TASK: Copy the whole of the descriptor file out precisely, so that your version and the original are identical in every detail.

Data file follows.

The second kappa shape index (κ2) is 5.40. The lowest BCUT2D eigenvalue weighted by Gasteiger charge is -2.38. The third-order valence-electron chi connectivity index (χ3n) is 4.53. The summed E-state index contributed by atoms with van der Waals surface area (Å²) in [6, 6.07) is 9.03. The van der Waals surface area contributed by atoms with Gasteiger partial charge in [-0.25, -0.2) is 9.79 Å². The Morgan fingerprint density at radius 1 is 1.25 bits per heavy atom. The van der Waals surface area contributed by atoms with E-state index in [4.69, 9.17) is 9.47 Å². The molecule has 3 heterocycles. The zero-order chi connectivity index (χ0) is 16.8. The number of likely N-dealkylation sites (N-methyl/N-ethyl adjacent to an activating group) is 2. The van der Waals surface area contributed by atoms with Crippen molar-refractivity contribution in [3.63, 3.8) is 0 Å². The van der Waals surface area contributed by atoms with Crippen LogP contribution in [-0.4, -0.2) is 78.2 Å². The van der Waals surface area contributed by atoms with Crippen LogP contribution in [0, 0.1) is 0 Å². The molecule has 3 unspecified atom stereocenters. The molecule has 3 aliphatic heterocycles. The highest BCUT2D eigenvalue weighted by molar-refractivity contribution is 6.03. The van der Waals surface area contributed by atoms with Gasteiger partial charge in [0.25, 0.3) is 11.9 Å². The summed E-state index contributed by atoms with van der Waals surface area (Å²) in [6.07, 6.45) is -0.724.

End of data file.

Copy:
The second kappa shape index (κ2) is 5.40. The lowest BCUT2D eigenvalue weighted by Gasteiger charge is -2.38. The third-order valence-electron chi connectivity index (χ3n) is 4.53. The summed E-state index contributed by atoms with van der Waals surface area (Å²) in [6, 6.07) is 9.03. The van der Waals surface area contributed by atoms with Gasteiger partial charge in [-0.25, -0.2) is 9.79 Å². The Morgan fingerprint density at radius 1 is 1.25 bits per heavy atom. The van der Waals surface area contributed by atoms with E-state index in [4.69, 9.17) is 9.47 Å². The molecule has 3 heterocycles. The zero-order chi connectivity index (χ0) is 16.8. The number of likely N-dealkylation sites (N-methyl/N-ethyl adjacent to an activating group) is 2. The van der Waals surface area contributed by atoms with Crippen molar-refractivity contribution in [3.63, 3.8) is 0 Å². The van der Waals surface area contributed by atoms with Crippen LogP contribution in [-0.4, -0.2) is 78.2 Å². The van der Waals surface area contributed by atoms with Crippen LogP contribution in [0, 0.1) is 0 Å². The molecule has 3 unspecified atom stereocenters. The molecule has 3 aliphatic heterocycles. The highest BCUT2D eigenvalue weighted by molar-refractivity contribution is 6.03. The van der Waals surface area contributed by atoms with Gasteiger partial charge in [0.25, 0.3) is 11.9 Å². The summed E-state index contributed by atoms with van der Waals surface area (Å²) in [6.07, 6.45) is -0.724.